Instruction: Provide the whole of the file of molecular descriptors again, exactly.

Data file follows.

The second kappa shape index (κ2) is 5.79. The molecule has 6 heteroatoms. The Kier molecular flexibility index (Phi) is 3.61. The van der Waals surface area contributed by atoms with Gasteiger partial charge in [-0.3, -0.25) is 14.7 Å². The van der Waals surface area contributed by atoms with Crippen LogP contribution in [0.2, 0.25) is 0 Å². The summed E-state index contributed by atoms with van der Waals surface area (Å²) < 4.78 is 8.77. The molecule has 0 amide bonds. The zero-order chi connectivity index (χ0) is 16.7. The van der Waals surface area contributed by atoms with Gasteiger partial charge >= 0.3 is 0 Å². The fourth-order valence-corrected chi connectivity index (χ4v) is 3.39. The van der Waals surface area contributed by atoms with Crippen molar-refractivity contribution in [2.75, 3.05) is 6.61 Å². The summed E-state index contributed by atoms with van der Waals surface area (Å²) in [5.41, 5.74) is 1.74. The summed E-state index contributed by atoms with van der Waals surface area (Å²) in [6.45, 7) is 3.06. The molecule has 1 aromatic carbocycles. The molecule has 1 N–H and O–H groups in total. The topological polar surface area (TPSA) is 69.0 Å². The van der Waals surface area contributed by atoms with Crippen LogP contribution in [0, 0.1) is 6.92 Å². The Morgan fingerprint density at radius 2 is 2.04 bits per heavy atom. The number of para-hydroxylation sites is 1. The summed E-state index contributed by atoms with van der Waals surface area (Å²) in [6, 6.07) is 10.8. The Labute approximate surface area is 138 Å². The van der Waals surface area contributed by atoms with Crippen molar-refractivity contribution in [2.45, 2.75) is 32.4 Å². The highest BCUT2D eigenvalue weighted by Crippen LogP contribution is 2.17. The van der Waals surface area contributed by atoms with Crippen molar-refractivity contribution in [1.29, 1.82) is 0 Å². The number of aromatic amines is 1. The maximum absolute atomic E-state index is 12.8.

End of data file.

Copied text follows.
The second kappa shape index (κ2) is 5.79. The molecule has 6 heteroatoms. The Kier molecular flexibility index (Phi) is 3.61. The van der Waals surface area contributed by atoms with Gasteiger partial charge in [-0.3, -0.25) is 14.7 Å². The van der Waals surface area contributed by atoms with Crippen LogP contribution in [0.2, 0.25) is 0 Å². The summed E-state index contributed by atoms with van der Waals surface area (Å²) < 4.78 is 8.77. The molecule has 0 amide bonds. The zero-order chi connectivity index (χ0) is 16.7. The van der Waals surface area contributed by atoms with Gasteiger partial charge >= 0.3 is 0 Å². The fourth-order valence-corrected chi connectivity index (χ4v) is 3.39. The van der Waals surface area contributed by atoms with Crippen molar-refractivity contribution in [2.75, 3.05) is 6.61 Å². The summed E-state index contributed by atoms with van der Waals surface area (Å²) in [5.41, 5.74) is 1.74. The summed E-state index contributed by atoms with van der Waals surface area (Å²) in [6.45, 7) is 3.06. The molecule has 1 aromatic carbocycles. The molecule has 1 N–H and O–H groups in total. The topological polar surface area (TPSA) is 69.0 Å². The van der Waals surface area contributed by atoms with Crippen LogP contribution in [0, 0.1) is 6.92 Å². The Morgan fingerprint density at radius 2 is 2.04 bits per heavy atom. The number of para-hydroxylation sites is 1. The summed E-state index contributed by atoms with van der Waals surface area (Å²) in [6, 6.07) is 10.8. The Labute approximate surface area is 138 Å². The van der Waals surface area contributed by atoms with Crippen molar-refractivity contribution in [2.45, 2.75) is 32.4 Å². The highest BCUT2D eigenvalue weighted by Crippen LogP contribution is 2.17. The van der Waals surface area contributed by atoms with Crippen molar-refractivity contribution in [1.29, 1.82) is 0 Å². The number of aromatic amines is 1. The maximum absolute atomic E-state index is 12.8.